There is something mad and beautiful about Celtic, still looking good to progress in the Champions League when two of England's more preposterous big spenders slide down the rubbish chute.
It has the air of a gentle throwback to a time when trophies weren't accessible in bulk-buy and players didn't seem the equivalent of expensive trinkets that billionaires took delivery of in bubble wrap. Celtic doing well in Europe has a strangely redemptive feel.
Better still, Neil Lennon's emergence as a properly authoritative managerial presence is a virtual Pauline conversion from the unhinged, bug-eyed character seen to square up to Ally McCoist on the Celtic Park touchline in March of last year.
Terrible wrongs have been perpetrated against Lennon, including death threats, a bomb sent in the post and that shocking assault by a so-called Hearts supporter last May 12 months. Yet, you couldn't but wonder at times if he recognised any duty of care in the realm of his own public behaviour.
That spat with McCoist, the wild lash at water bottles during a loss to Inverness Caledonian Thistle, the seemingly endless railing against refereeing decisions (he faced four SFA charges in as many weeks last April) all spoke of a man for whom personal responsibility somehow represented an alien concept.
But Lennon suddenly seems to recognise that a football life littered with the debris of splintered commandments is one condemned, ultimately, for marginality in the outside world.
Rangers' absence from his professional life has, undoubtedly, changed him. The initial expectation had been that their neighbours' humiliation might somehow defrock Celtic. That, without the routinely toxic energy of Old Firm hatreds to sustain it, Scottish football would never be less relevant.
And it's still true to a point, given that unless Pat Fenlon's Hibs defy the odds and manage to become the first non-Glasgow champions since the SPL's inception, any story of the 2012/13 Scottish season will carry all the tumult of pinning rosettes on prize heifers at a village gymkhana.
Even watching Celtic's celebrations last May had a slightly bogus feel, given their neighbours' mid-season deduction of 10 points and subsequent demotion to the Third Division.
But here's the curious thing. With the flaring bigotry of the Old Firm relationship temporarily suspended, Celtic actually seem to be enjoying a more mature existence.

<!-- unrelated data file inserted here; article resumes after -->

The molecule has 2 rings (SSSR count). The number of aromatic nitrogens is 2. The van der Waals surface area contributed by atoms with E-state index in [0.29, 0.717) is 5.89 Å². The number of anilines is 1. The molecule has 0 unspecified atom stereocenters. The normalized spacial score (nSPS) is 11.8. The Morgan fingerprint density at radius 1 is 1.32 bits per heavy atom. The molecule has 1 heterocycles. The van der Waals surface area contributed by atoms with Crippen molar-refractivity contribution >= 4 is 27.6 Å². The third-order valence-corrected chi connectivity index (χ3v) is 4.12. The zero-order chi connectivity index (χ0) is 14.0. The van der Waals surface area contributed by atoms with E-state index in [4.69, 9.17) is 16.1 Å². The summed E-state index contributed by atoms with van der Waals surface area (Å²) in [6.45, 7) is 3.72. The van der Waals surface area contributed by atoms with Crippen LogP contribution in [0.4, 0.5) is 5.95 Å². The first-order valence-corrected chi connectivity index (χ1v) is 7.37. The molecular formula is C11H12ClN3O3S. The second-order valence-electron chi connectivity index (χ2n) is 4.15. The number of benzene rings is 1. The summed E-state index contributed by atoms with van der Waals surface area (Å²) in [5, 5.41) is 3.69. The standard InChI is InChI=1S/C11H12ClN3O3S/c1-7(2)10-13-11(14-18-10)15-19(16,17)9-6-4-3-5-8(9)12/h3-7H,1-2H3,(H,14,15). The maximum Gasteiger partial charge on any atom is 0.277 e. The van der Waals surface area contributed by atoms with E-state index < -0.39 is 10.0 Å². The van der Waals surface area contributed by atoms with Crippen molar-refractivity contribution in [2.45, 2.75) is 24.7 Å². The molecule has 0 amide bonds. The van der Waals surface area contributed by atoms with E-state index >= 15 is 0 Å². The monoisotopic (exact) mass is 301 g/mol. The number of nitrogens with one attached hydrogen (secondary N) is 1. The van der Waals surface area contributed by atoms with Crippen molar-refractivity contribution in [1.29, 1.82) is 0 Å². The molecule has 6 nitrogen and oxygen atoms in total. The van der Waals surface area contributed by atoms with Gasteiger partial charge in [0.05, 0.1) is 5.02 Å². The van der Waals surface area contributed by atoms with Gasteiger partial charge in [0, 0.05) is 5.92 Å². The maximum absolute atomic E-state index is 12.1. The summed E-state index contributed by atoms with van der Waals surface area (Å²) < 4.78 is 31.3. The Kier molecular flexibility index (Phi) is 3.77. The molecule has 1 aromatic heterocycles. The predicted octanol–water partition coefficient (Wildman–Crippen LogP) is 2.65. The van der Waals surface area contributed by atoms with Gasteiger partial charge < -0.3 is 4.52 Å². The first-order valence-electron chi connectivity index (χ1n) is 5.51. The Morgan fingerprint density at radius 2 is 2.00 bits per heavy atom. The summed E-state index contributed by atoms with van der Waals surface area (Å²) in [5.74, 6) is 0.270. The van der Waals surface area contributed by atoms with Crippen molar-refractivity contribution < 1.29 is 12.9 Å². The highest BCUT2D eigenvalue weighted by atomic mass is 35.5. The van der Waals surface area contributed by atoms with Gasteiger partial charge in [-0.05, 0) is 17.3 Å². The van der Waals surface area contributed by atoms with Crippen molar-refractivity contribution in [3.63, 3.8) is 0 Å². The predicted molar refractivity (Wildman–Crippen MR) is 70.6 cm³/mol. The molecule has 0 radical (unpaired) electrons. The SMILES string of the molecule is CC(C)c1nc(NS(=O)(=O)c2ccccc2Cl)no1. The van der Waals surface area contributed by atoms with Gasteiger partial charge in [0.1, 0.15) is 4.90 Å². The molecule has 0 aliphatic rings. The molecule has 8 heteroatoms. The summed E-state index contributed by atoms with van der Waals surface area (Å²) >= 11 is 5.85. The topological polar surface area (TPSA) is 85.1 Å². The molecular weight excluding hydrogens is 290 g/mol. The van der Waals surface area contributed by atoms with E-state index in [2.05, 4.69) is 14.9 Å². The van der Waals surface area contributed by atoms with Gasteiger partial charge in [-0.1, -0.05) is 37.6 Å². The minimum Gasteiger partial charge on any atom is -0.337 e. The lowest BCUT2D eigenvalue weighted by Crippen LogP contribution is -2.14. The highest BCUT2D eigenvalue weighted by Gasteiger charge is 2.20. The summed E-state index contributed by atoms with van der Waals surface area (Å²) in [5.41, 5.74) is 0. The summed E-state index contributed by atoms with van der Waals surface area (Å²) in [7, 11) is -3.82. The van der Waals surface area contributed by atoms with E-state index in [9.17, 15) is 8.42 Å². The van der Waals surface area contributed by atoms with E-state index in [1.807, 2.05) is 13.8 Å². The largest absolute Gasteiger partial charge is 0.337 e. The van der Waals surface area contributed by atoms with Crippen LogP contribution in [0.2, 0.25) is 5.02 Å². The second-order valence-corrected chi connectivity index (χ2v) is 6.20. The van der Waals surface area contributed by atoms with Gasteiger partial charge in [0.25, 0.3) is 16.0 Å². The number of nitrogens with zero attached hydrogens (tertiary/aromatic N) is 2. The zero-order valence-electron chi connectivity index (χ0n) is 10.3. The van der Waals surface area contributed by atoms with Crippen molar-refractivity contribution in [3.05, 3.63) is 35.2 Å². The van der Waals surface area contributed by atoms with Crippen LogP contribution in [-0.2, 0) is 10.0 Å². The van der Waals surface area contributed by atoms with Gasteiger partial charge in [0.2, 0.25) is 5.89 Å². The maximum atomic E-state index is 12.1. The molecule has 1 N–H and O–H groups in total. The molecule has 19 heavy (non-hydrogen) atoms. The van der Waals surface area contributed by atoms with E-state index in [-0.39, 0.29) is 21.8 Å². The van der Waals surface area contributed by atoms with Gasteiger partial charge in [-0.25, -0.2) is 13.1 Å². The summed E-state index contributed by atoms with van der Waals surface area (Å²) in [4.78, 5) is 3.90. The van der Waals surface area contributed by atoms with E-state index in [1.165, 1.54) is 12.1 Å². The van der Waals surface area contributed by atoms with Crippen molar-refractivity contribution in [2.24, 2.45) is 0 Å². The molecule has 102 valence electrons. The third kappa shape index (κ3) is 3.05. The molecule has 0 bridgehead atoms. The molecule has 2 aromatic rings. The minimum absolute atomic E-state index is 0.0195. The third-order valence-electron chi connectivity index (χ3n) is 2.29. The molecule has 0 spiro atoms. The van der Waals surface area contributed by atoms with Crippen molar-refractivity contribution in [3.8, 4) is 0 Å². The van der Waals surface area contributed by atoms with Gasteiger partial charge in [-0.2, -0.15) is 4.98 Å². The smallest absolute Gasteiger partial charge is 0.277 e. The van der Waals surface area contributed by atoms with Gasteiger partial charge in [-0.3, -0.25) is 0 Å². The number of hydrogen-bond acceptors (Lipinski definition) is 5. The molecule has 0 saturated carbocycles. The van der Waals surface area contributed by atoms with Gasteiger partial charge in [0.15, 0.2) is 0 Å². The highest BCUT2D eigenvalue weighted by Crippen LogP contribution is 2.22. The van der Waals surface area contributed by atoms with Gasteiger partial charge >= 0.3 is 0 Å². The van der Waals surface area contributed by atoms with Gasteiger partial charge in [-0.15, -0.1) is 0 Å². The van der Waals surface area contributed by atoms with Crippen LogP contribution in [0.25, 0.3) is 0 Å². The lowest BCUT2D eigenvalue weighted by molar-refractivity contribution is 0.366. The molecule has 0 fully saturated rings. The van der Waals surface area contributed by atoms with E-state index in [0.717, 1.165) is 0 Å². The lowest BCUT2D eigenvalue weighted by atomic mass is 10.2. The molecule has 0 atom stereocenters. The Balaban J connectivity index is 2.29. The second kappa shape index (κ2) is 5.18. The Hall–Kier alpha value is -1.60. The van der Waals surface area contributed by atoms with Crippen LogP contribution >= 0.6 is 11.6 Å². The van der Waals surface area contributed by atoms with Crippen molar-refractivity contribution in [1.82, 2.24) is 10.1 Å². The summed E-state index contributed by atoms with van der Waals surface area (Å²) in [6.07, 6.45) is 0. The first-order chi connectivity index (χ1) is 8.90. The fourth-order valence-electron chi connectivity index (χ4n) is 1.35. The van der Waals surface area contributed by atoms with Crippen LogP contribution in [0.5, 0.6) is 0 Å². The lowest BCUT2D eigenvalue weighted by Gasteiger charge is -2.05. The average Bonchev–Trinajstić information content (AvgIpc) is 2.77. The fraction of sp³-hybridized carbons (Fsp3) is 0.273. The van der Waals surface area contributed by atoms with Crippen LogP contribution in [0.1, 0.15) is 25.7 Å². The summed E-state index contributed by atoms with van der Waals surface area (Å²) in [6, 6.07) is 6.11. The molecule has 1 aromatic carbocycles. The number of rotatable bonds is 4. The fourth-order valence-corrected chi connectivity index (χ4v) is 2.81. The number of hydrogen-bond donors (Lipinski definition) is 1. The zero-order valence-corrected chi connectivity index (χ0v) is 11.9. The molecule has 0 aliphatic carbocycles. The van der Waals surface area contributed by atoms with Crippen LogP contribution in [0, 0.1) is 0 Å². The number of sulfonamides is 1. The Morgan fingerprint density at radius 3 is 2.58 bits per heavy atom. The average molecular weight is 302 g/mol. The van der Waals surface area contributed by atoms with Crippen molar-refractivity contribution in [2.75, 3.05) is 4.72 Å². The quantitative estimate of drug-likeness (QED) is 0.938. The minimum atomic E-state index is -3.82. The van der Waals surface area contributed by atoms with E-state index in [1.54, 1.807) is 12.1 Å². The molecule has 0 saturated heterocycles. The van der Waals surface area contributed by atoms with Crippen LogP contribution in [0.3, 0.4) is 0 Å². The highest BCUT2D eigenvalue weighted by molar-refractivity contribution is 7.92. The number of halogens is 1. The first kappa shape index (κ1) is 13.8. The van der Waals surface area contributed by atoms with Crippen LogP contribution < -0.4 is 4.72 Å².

And Lennon looks suddenly credible in management. That so much disappointment could be articulated after this week's 2-1 defeat to Benfica was quite a statement of the journey travelled by Celtic in a domain that, again, proved un-navigable for Sheikh Mansour's thoroughbred stable and triggered yet another managerial sacking in the west London asylum bankrolled by Roman Abramovich.
Compared to those houses of fashion, Celtic lead a TetraPak existence in the rough and stubbornly sectarian streets of East Glasgow.
Yet, even before that remarkable recent defeat of Barcelona, their supporters had taken Europe's attention with the colour and tumult of their 125th anniversary pre-match celebrations. You didn't have to be of a hooped persuasion to tingle at the images broadcast from Parkhead on the night of November 7.
And, equally, you don't have to be a regular pilgrim to Celtic Park to nurture the hope that Celtic can now close the deal with their final group game against Spartak Moscow on Wednesday week.
Because Scottish football, however temporarily, has ceased being some kind of twisted holy war and re-acquainted itself with the ambition that brought both Celtic and Rangers to the very epicentre of European competition in the 1960s.
Lennon's Celtic have looked grown-up and well-organised in some of the game's biggest houses and the manager himself has decommissioned the random irritation of a street-brawler with a toothache.
In other words, hurting Rangers no longer represents the Alpha and Omega of life in 'Paradise'. Wouldn't it be some quantum leap if it never did again?